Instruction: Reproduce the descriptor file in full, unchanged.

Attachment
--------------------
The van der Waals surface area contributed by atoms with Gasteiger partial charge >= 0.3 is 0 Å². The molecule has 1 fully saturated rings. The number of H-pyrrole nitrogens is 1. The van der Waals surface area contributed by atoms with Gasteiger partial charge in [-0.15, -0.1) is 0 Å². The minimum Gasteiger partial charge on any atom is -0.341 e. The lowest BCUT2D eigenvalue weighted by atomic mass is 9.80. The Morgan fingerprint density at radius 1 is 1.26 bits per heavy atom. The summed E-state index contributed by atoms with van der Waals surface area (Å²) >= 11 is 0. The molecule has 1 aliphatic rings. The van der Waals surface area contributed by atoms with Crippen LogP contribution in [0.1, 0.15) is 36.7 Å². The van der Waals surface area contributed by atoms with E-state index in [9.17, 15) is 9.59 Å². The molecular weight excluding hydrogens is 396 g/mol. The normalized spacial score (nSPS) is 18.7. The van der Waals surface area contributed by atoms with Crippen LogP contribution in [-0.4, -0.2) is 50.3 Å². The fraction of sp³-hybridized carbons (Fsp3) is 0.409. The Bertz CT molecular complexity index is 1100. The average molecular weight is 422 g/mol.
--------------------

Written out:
The van der Waals surface area contributed by atoms with Gasteiger partial charge >= 0.3 is 0 Å². The molecule has 1 fully saturated rings. The number of H-pyrrole nitrogens is 1. The van der Waals surface area contributed by atoms with Gasteiger partial charge in [-0.15, -0.1) is 0 Å². The minimum Gasteiger partial charge on any atom is -0.341 e. The lowest BCUT2D eigenvalue weighted by atomic mass is 9.80. The Morgan fingerprint density at radius 1 is 1.26 bits per heavy atom. The summed E-state index contributed by atoms with van der Waals surface area (Å²) >= 11 is 0. The molecule has 1 aliphatic rings. The van der Waals surface area contributed by atoms with Crippen LogP contribution in [0.1, 0.15) is 36.7 Å². The van der Waals surface area contributed by atoms with E-state index in [9.17, 15) is 9.59 Å². The molecular weight excluding hydrogens is 396 g/mol. The normalized spacial score (nSPS) is 18.7. The van der Waals surface area contributed by atoms with Crippen LogP contribution in [-0.4, -0.2) is 50.3 Å². The fraction of sp³-hybridized carbons (Fsp3) is 0.409. The Bertz CT molecular complexity index is 1100. The average molecular weight is 422 g/mol.